While FRBR groups 2 and 3 are composed of real world things (in the semantic web sense), group 1 appears to be an analysis of the current data of bibliographic records. The division of attributes into the four "boxes" of WEMI does not introduce new data elements but partitions the existing bibliographic record among the entities. The resulting group 1 picture resembles ISBD rather than AACR/MARC in that it is a static view of a bibliographic "done deal" with no indication of agents or subjects. Others have noticed that there are neither creator no subject attributes among the listed attributes for the work -- instead, these are included in the model as relationships defined between groups 2 and 3 and group 1. This is a logical outcome of the use of the database design methodology where data is stored for subsequent use but is not part of a data creator or data user workflow.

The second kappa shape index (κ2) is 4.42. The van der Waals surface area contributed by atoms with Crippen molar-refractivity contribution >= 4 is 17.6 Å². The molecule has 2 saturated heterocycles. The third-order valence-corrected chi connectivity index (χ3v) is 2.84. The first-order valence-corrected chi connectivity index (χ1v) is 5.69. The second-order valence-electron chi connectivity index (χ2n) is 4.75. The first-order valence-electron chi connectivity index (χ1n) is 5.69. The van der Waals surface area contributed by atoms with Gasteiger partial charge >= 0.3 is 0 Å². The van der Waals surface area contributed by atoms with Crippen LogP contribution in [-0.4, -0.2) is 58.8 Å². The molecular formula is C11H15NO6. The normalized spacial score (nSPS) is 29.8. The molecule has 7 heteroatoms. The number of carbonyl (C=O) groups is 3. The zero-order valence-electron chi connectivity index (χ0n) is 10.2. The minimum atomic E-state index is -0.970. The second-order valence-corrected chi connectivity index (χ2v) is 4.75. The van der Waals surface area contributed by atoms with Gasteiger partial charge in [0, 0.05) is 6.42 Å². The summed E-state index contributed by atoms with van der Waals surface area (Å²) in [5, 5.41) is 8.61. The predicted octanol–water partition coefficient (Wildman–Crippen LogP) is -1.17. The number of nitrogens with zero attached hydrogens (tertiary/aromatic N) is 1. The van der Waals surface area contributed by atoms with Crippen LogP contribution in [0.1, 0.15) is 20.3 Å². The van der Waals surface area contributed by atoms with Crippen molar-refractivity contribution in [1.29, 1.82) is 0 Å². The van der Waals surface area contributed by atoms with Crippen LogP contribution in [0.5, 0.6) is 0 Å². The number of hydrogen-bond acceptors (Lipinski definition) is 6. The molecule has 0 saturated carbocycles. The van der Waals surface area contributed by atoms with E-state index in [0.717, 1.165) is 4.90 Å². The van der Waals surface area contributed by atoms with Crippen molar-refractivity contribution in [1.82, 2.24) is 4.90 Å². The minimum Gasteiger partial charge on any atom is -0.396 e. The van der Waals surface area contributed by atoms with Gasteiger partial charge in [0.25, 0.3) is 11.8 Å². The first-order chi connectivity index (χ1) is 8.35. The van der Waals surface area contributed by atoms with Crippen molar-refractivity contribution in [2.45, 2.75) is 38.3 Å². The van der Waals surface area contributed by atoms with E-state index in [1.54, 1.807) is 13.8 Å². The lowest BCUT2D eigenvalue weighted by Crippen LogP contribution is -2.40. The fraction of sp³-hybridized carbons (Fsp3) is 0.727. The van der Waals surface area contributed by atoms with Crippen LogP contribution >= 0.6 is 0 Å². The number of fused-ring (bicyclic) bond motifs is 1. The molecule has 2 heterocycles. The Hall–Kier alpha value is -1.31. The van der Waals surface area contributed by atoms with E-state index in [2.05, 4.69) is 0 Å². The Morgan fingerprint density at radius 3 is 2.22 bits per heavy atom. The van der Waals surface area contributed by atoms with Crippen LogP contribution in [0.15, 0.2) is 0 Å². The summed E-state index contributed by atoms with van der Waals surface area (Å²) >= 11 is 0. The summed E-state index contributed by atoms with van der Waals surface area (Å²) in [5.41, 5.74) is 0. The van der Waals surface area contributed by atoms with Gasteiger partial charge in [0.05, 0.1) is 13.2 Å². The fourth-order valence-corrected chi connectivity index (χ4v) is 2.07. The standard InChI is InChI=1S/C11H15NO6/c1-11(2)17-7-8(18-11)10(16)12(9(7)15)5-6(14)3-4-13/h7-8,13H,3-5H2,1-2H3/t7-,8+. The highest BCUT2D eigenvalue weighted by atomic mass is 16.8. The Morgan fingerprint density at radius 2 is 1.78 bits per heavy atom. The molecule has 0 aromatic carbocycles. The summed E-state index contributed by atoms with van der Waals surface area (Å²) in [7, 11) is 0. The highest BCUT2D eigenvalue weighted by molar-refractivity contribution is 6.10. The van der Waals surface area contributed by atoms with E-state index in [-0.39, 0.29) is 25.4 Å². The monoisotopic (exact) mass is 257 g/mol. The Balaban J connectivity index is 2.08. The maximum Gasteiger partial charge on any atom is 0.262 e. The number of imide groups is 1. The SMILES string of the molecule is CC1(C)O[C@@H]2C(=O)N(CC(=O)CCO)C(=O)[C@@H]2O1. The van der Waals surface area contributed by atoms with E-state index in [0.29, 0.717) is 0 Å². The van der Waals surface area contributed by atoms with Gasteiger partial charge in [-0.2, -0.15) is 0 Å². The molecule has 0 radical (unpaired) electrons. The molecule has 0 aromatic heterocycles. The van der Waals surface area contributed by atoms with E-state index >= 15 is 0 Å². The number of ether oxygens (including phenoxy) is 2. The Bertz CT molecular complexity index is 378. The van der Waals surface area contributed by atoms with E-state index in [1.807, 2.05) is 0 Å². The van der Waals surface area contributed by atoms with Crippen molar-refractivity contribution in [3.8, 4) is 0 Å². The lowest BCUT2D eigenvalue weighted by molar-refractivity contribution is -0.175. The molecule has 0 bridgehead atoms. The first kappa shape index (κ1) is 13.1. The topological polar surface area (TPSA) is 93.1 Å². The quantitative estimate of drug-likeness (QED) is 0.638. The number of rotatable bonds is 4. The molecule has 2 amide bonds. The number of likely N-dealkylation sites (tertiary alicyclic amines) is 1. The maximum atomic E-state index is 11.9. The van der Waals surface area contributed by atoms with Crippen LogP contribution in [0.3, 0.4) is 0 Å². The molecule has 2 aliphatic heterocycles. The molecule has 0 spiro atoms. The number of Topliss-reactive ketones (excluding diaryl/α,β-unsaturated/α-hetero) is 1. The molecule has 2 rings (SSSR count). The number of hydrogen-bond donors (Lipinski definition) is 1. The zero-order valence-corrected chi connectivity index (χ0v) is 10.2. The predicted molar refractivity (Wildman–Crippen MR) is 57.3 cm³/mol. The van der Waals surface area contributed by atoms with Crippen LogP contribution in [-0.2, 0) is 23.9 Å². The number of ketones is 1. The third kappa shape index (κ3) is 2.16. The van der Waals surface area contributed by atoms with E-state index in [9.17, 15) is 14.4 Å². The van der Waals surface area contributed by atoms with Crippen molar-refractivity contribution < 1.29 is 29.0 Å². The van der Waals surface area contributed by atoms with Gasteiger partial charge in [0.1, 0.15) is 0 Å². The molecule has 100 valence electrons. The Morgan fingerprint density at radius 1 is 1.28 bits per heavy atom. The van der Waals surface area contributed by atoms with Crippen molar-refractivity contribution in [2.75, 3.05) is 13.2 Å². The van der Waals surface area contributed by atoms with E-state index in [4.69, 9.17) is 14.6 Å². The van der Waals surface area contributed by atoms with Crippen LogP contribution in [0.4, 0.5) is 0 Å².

In the past bibliographic description has been unitarian, with one record representing one, indivisible bibliographic thing. FRBR posits a quatritarian view of the same data. The difficulty, however, is that the FRBR group 1 is not like the division of an automobile into chassis, motor and wheels; instead, where one draws the line between the separate aspects of the FRBR quaternity -- or whether one prefers a unitarian, duotarian or even a quintitarian approach -- is not based on empirical data, but on one's particular point of view. That point of view is not arbitrary, but has many factors based on material type, organization type, and the needs of the users. FRBR's four-part bibliographic description is one possibility. It may represent a particular bibliographic view, but one cannot expect that it represents all bibliographic views, either in libraries or beyond them.

[FRBR] IFLA Study Group on the Functional Requirements for Bibliographic Records. (2009). Functional Requirements for Bibliographic Records. Retrieved from

[taniguchi] Shoichi Taniguchi. “A conceptual model giving primacy to expression-level bibliographic entity in cataloging”, Journal of Documentation, Vol. 58 Iss: 4, 2002. pp.363 – 382.

[tillett] Tillett, B. What is FRBR? A conceptual model for the bibliographic universe. (p. 8). Washington, DC. 2003.